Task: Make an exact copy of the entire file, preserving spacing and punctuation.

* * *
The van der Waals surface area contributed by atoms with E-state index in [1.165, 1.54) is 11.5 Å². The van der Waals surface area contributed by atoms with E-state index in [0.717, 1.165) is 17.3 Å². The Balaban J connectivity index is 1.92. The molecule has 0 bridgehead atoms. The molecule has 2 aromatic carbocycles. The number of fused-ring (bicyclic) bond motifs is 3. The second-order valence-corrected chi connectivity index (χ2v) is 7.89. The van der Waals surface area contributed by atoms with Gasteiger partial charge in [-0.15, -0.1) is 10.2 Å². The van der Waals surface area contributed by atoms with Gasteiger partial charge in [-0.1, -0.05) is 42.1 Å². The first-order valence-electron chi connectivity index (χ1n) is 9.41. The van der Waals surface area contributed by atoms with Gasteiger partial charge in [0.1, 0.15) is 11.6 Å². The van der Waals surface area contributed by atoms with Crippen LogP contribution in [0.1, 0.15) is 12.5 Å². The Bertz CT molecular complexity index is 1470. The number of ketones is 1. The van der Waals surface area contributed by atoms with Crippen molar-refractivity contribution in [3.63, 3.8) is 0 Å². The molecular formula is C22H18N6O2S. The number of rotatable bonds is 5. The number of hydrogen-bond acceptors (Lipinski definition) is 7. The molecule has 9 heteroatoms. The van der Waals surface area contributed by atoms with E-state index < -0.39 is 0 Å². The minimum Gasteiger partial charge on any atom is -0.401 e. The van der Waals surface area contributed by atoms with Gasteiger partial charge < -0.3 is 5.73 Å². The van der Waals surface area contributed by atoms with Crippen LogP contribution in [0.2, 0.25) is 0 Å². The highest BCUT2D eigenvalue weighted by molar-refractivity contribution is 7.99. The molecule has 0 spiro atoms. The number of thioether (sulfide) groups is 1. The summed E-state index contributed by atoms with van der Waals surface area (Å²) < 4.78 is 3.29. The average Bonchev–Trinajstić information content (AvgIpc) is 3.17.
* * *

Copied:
The van der Waals surface area contributed by atoms with E-state index in [1.165, 1.54) is 11.5 Å². The van der Waals surface area contributed by atoms with E-state index in [0.717, 1.165) is 17.3 Å². The Balaban J connectivity index is 1.92. The molecule has 0 bridgehead atoms. The molecule has 2 aromatic carbocycles. The number of fused-ring (bicyclic) bond motifs is 3. The second-order valence-corrected chi connectivity index (χ2v) is 7.89. The van der Waals surface area contributed by atoms with Gasteiger partial charge in [-0.15, -0.1) is 10.2 Å². The van der Waals surface area contributed by atoms with Gasteiger partial charge in [-0.1, -0.05) is 42.1 Å². The first-order valence-electron chi connectivity index (χ1n) is 9.41. The van der Waals surface area contributed by atoms with Gasteiger partial charge in [0.1, 0.15) is 11.6 Å². The van der Waals surface area contributed by atoms with Crippen LogP contribution in [0.1, 0.15) is 12.5 Å². The Bertz CT molecular complexity index is 1470. The number of ketones is 1. The van der Waals surface area contributed by atoms with Crippen molar-refractivity contribution in [3.63, 3.8) is 0 Å². The molecular formula is C22H18N6O2S. The number of rotatable bonds is 5. The number of hydrogen-bond acceptors (Lipinski definition) is 7. The molecule has 9 heteroatoms. The van der Waals surface area contributed by atoms with E-state index < -0.39 is 0 Å². The minimum Gasteiger partial charge on any atom is -0.401 e. The van der Waals surface area contributed by atoms with Gasteiger partial charge < -0.3 is 5.73 Å². The van der Waals surface area contributed by atoms with Crippen LogP contribution in [0.2, 0.25) is 0 Å². The highest BCUT2D eigenvalue weighted by molar-refractivity contribution is 7.99. The molecule has 0 spiro atoms. The number of thioether (sulfide) groups is 1. The summed E-state index contributed by atoms with van der Waals surface area (Å²) < 4.78 is 3.29. The average Bonchev–Trinajstić information content (AvgIpc) is 3.17.